Item description for Mere Humanity: G.K. Chesterton, C.S. Lewis, and J. R. R. Tolkien on the Human Condition by Donald T. Williams...
Overview Philosophers list "What is man?" and "What is the purpose of life on this earth?" as two of the most important questions that must be asked by everyone in the quest to become a complete human being. Mere Humanity digs into the treasured writings of Chesterton, Lewis, and Tolkien for the answers.
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Studio: B&H Books
Est. Packaging Dimensions: Length: 8.26" Width: 5.34" Height: 0.57" Weight: 0.56 lbs.
Release Date Feb 1, 2006
Publisher Broadman And Holman
ISBN 0805440186 ISBN13 9780805440188
Availability 7 units. Availability accurate as of Jan 21, 2017 12:49.
Usually ships within one to two business days from La Vergne, TN.
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More About Donald T. Williams
Donald T. Williams is an ordained minister in the Evangelical Free Church of America and professor of English at Toccoa Falls College. He has contributed to journals such as Christianity Today, Preaching, Touchstone, Theology Today, and others and has authored four books, including Credo: Meditations on the Nicene Creed, from Chalice Press.
Reviews - What do customers think about Mere Humanity: G.K. Chesterton, C.S. Lewis, and J. R. R. Tolkien on the Human Condition?
A Masterful Guide to What it Means to Be Human Feb 12, 2007
In The Lion, the Witch, and the Wardrobe, Lucy Pevensie found an interesting book on her friend's bookshelf titled Is Man a Myth? The subject matter makes sense from a world in which no human had been for quite some time. But even in our world questions about what it means to be human are at best unresolved by our culture. In Mere Humanity, Donald T. Williams explores humanity in the work of G.K. Chesterton, C.S. Lewis, and J.R.R. Tolkien.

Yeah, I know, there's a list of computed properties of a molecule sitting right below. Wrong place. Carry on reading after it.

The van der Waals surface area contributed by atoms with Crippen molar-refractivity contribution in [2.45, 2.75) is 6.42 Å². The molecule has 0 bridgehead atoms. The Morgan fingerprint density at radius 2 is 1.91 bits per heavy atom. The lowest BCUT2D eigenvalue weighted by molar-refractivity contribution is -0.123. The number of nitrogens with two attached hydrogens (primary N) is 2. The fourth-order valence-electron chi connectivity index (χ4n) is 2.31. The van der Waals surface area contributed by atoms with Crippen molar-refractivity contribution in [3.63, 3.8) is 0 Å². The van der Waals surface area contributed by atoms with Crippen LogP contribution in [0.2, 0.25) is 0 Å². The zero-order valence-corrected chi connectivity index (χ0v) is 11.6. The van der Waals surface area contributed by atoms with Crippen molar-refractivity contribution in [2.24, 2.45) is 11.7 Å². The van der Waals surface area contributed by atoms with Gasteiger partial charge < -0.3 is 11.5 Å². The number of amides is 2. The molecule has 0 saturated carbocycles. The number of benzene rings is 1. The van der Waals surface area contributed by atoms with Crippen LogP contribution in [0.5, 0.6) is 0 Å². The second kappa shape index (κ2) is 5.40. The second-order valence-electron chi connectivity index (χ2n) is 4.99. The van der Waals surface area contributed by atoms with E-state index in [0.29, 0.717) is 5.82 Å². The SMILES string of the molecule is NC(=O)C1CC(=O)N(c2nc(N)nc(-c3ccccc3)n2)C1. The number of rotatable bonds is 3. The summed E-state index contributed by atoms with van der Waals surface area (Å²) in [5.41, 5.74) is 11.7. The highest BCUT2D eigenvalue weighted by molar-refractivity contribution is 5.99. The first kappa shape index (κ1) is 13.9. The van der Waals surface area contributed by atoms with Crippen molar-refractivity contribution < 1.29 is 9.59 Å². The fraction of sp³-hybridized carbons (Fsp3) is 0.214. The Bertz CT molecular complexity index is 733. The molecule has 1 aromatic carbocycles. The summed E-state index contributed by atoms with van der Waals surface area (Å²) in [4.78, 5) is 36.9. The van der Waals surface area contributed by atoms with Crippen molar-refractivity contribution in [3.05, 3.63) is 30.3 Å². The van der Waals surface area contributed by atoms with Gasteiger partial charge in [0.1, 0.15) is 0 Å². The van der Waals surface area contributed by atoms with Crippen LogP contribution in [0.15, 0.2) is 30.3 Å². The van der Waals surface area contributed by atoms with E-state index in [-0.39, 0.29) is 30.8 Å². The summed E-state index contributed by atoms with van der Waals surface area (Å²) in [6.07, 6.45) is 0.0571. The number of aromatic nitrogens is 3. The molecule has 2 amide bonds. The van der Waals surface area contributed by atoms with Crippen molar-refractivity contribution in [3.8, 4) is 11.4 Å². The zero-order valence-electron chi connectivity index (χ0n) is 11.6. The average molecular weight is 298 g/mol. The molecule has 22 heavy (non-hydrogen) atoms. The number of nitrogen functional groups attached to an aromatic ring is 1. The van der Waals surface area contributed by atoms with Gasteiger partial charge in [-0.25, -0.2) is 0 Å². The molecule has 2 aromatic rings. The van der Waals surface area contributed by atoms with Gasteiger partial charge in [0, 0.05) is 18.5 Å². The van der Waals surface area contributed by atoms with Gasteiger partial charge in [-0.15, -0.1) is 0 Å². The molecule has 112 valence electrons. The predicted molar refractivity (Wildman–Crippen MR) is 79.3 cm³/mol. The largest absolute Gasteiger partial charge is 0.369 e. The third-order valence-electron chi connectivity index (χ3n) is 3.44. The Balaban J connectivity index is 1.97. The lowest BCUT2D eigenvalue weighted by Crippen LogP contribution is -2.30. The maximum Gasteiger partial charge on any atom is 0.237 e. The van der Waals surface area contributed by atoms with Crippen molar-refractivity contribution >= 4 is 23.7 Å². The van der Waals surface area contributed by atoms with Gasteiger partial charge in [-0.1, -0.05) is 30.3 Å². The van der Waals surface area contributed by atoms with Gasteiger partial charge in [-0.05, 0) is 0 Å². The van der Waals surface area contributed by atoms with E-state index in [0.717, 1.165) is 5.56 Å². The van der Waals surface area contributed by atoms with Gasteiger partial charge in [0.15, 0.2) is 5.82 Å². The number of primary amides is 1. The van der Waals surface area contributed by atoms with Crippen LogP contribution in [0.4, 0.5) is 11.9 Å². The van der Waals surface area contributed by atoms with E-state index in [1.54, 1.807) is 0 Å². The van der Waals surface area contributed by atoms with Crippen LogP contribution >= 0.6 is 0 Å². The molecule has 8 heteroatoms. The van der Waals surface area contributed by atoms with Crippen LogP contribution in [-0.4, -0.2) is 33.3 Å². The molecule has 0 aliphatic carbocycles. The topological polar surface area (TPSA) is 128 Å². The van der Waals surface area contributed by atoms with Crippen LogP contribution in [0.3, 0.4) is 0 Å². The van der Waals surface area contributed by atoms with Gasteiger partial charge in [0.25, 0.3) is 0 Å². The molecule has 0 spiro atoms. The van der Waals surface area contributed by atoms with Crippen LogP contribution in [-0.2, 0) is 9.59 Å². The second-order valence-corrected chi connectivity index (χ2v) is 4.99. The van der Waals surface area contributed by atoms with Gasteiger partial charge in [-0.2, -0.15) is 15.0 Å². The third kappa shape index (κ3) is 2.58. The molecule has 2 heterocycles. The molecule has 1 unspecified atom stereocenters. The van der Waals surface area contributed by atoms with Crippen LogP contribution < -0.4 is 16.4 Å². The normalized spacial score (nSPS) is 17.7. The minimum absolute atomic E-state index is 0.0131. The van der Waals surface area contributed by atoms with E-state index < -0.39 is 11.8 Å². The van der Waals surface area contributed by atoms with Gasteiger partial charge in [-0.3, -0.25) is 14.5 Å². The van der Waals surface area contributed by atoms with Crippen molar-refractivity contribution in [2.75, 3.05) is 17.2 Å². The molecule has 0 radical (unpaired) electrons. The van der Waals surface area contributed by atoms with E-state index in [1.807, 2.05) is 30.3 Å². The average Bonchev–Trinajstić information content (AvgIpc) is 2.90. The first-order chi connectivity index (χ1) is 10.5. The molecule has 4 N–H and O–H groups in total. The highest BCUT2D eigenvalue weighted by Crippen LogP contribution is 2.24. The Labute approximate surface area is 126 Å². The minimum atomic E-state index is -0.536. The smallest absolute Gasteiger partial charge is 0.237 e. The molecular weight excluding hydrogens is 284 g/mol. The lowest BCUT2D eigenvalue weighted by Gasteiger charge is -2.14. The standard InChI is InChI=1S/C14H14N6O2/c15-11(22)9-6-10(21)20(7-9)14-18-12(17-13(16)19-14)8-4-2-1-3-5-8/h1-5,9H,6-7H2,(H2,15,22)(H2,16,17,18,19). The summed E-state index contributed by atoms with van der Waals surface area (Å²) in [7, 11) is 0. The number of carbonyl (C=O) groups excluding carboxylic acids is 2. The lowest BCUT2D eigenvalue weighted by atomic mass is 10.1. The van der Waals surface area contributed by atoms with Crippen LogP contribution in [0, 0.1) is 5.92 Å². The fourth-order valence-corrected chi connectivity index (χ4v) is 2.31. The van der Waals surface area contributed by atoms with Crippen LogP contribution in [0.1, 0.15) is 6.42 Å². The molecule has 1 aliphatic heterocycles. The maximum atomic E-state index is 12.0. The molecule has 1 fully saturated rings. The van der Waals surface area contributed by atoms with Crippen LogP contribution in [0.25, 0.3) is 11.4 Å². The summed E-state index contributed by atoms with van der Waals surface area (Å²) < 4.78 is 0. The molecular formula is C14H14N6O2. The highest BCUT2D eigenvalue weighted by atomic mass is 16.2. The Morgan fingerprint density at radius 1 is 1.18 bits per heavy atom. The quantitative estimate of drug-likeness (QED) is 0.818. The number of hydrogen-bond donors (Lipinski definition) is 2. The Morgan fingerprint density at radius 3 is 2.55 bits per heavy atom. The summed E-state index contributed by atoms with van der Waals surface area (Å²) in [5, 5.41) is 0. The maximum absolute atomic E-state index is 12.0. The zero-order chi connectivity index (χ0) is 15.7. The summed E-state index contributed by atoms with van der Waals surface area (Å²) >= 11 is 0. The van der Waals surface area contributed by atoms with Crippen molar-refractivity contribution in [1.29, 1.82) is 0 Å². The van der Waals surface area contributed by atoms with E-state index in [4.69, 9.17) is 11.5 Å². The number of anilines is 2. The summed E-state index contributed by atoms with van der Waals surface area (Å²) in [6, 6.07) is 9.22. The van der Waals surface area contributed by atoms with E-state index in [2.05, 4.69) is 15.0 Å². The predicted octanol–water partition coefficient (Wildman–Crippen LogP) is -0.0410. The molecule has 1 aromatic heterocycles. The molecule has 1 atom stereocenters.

Mere Humanity consists of an introduction, six chapters, concluding thoughts, and two appendices. In between each of these are one-page poetic "interludes" that reflect on various aspects of humanity. Over the six chapters, Dr. Williams analyzes The Everlasting Man by G.K. Chesterton, "On Faerie Stories" and The Lord of the Rings Trilogy by J.R.R. Tolkien, and The Abolition of Man, The Space Trilogy, and The Chronicles of Narnia by C.S. Lewis.
Dr. Williams did an excellent job of analyzing these popular works in light of contemporary philosophies and, most importantly, biblical revelation. He showed how Chesterton, Tolkien, and Lewis each dealt with contrary ideologies in their own ways in order to point their readers to the biblical understanding of what it means to be human. My favorite chapter was "The Abolition of Talking Beasts," as it shows what peril our culture is in by losing its human identity.
It is often said that we stand on the shoulders of giants. Chesterton, Lewis, and Tolkien were three Christian giants who have given people a better perspective of the world. In Mere Humanity, Dr. Williams brings their collective perspectives together to form an insightful and urgent critique of the contemporary popular view of humanity.
Mere Humanity May 8, 2006
I have not read this book yet. But I have read one of his other books, Inklings of Reality: Essays Toward a Christian Philosophy of Letters. That was a very good book and I look forward to reading this one as well.
I know Dr. Williams, he was one of my professors, I enjoyed every class that i had with him.
So I was quite suprised to see one of his books at Borders. But I remember him telling me at one point that he was writting a book about C.S. Lewis and J.R.R. Tolkien. So I am glad that I was able to find this and read it.
He is a very thoughtful and inteligent writer and teacher so I expect nothing less from him in this book.